Two reasons why Australian stocks may continue to underperform in the second half of 2015

Australia may be “open for business”, but its stock market remains unpopular, and ranks poorly based on various market metrics, compared to Asian peers.

That’s the finding of Tim Baker and Joseph Kim, equity strategists at Deutsche Bank Australia, who suggest “Asia still looks more compelling than Australia” in terms of future market performance.

The chart below, supplied by the pair, shows the current popularity of Asian markets based the proportion of buy, hold and sell ratings from analysts across the region.

Baker and Kim note that those markets that are very popular, or at the other end of the spectrum very unpopular, tend to underperform the others somewhere in the middle.

“We find that over the past four years, markets that are viewed neutrally have tended to outperform. Markets that are very popular, or very unpopular, have tended to lag. This is consistent with our findings at the stock level in Australia. Popular markets are likely discussed more, and interested investors have likely bought in already, leaving few marginal buyers. At the other end, unpopular markets are likely to have the most ‘sell’ recommendations. And with such recommendations not common, they may have scarcity value and attract intention of investors who can short”.

Not only do Australian stocks rank poorly based on popularity, according to their analysis, the Australian market trails most other major Asian markets based on valuations, earnings and exposure to key themes. This, as a consequence, suggests Australian stocks may struggle in the period ahead, at least according to recent history.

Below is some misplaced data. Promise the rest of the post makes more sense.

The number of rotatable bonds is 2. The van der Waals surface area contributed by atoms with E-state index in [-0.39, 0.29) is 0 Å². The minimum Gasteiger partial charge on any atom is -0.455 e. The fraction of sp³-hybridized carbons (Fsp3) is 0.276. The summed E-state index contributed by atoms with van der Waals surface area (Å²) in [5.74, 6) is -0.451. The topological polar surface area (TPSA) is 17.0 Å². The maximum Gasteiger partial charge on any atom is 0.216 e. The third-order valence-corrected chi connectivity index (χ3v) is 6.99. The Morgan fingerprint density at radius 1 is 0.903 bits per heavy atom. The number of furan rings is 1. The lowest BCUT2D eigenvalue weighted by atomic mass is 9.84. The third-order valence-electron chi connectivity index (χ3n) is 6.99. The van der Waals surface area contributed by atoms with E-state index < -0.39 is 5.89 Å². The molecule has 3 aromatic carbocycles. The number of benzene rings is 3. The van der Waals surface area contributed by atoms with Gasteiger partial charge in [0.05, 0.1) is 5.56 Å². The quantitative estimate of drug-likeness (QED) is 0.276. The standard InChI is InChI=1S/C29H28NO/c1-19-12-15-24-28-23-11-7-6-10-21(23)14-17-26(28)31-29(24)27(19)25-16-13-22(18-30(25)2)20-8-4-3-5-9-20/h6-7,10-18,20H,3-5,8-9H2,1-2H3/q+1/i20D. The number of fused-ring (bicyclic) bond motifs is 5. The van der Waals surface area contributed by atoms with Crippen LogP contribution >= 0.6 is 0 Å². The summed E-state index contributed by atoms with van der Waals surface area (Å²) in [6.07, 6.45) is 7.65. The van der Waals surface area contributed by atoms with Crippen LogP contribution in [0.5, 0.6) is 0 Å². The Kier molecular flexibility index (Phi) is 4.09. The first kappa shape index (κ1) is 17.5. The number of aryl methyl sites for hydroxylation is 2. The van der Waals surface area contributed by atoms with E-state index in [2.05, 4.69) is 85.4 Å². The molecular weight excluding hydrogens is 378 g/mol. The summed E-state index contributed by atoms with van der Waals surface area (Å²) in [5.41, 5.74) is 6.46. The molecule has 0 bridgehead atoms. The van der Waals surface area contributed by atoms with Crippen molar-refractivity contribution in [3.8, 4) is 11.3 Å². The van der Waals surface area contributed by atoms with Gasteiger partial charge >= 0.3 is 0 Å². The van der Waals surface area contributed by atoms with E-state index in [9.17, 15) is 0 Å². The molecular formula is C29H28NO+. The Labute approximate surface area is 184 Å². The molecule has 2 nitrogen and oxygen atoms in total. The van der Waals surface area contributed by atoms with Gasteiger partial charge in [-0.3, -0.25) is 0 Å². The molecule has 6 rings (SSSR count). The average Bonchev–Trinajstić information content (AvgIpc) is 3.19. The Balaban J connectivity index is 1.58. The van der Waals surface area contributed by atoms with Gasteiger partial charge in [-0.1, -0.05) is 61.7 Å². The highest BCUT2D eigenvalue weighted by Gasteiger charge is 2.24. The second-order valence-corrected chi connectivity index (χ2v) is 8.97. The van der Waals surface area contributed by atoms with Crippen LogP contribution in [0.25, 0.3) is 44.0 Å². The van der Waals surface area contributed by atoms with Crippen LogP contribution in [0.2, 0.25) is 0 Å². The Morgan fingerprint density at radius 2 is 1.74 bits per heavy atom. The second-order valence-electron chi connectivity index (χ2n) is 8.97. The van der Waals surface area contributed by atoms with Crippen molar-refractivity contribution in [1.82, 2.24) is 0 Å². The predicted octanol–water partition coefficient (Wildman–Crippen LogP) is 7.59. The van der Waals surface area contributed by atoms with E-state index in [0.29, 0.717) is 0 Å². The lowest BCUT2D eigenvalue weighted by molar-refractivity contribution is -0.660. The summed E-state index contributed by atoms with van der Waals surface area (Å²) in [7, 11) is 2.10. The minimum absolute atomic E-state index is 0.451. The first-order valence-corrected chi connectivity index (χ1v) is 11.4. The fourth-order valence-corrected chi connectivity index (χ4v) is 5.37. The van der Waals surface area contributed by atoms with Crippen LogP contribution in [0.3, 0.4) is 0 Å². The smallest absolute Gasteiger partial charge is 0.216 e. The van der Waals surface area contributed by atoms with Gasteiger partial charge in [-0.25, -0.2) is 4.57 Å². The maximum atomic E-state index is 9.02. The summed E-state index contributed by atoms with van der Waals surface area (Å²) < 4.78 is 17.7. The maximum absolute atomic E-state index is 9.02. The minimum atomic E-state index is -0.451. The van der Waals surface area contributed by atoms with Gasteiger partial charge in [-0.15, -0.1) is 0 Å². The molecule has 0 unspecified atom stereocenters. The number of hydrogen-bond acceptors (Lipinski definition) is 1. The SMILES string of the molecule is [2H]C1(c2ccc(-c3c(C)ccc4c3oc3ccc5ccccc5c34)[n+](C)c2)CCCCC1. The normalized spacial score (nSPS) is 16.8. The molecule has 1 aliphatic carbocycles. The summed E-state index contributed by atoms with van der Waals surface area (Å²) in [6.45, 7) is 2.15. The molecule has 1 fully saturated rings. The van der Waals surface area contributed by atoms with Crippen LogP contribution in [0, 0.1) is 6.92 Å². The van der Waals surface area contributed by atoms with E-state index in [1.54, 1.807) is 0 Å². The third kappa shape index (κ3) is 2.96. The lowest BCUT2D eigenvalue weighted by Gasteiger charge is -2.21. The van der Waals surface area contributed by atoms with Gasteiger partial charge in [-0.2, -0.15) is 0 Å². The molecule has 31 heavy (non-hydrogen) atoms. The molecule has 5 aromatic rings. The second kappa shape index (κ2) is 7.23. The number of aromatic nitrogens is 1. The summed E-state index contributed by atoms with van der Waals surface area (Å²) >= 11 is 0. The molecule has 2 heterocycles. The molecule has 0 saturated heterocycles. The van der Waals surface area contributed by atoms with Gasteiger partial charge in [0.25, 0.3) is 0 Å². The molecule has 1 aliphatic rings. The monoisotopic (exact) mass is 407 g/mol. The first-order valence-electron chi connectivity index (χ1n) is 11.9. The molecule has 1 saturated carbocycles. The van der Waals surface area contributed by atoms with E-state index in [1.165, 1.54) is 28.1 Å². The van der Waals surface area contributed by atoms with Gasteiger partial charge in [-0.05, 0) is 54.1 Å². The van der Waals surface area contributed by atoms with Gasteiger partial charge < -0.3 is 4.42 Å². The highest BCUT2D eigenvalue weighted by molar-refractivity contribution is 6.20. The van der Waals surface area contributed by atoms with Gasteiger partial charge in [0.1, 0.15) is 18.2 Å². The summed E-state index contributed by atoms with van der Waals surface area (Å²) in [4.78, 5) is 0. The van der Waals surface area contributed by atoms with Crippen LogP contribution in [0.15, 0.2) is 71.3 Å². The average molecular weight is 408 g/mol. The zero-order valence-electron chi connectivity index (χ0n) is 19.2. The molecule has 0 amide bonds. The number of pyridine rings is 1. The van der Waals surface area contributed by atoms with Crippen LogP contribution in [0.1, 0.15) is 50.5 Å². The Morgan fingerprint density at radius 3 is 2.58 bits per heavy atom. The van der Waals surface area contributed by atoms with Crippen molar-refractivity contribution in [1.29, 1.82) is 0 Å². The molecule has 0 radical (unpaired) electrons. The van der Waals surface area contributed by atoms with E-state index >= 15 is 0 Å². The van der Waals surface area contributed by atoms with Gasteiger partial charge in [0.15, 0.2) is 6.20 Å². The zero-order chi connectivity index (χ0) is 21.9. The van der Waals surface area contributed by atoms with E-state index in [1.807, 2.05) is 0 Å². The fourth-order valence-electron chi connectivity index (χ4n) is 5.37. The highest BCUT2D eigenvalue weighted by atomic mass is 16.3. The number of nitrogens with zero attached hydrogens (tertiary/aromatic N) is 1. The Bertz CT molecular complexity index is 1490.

As the table below shows, based on these metrics, the Australian market ranks ahead of only Malaysia at present.

Based on their rankings from December 2014 those markets that rated favourably tended to outperform those that didn’t. The table below shows where various Asian markets ranked back then, and the subsequent six-month performance seen since.

Given Australia has slipped even further down this list over the past six months, and recent history suggesting unpopular markets tend to underperform those carrying a neutral market rating, it suggests Australian stocks could endure another lacklustre period in the second half of the year.

Baker and Kim suggest that a “complete lack of earnings growth” is the most obvious challenge facing the Australian market at present.

“Australia’s most obvious challenge is a complete lack of earnings growth. In fact, earnings are forecast to fall in both FY15 and FY16. It is also unpopular with analysts compared to the region, which isn’t a good thing. The market still offers a compelling yield (~5%, the highest of any major market), so will be of interest to income investors. And given its large size, there should be interest in selected sectors and stocks. (We favour housing exposure, given the robust construction cycle underway)”.

NOW WATCH: Money & Markets videos

Want to read a more in-depth view on the trends influencing Australian business and the global economy? BI / Research is designed to help executives and industry leaders understand the major challenges and opportunities for industry, technology, strategy and the economy in the future. Sign up for free at